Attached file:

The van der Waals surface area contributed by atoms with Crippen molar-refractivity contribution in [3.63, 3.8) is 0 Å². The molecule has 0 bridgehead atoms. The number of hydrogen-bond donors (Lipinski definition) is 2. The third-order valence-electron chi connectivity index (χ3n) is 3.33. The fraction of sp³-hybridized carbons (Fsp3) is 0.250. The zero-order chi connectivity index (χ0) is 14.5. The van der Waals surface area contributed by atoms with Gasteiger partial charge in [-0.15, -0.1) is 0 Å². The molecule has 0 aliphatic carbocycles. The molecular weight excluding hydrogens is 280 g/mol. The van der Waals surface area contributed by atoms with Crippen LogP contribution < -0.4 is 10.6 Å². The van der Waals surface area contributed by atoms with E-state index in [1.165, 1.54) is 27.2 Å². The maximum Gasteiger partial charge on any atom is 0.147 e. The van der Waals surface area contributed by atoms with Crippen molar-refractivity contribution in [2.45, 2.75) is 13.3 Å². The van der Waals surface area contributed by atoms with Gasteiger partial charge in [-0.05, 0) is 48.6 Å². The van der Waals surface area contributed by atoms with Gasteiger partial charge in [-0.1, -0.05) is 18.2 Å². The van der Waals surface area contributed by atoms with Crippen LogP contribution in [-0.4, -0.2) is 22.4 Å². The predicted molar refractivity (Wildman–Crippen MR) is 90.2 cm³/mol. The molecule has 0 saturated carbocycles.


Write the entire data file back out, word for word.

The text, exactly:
The van der Waals surface area contributed by atoms with Crippen molar-refractivity contribution in [3.63, 3.8) is 0 Å². The molecule has 0 bridgehead atoms. The number of hydrogen-bond donors (Lipinski definition) is 2. The third-order valence-electron chi connectivity index (χ3n) is 3.33. The fraction of sp³-hybridized carbons (Fsp3) is 0.250. The zero-order chi connectivity index (χ0) is 14.5. The van der Waals surface area contributed by atoms with Gasteiger partial charge in [-0.15, -0.1) is 0 Å². The molecule has 0 aliphatic carbocycles. The molecular weight excluding hydrogens is 280 g/mol. The van der Waals surface area contributed by atoms with Crippen LogP contribution < -0.4 is 10.6 Å². The van der Waals surface area contributed by atoms with E-state index in [1.165, 1.54) is 27.2 Å². The maximum Gasteiger partial charge on any atom is 0.147 e. The van der Waals surface area contributed by atoms with Crippen molar-refractivity contribution in [2.45, 2.75) is 13.3 Å². The van der Waals surface area contributed by atoms with Gasteiger partial charge in [-0.05, 0) is 48.6 Å². The van der Waals surface area contributed by atoms with Gasteiger partial charge in [-0.1, -0.05) is 18.2 Å². The van der Waals surface area contributed by atoms with Crippen LogP contribution in [-0.4, -0.2) is 22.4 Å². The predicted molar refractivity (Wildman–Crippen MR) is 90.2 cm³/mol. The molecule has 0 saturated carbocycles.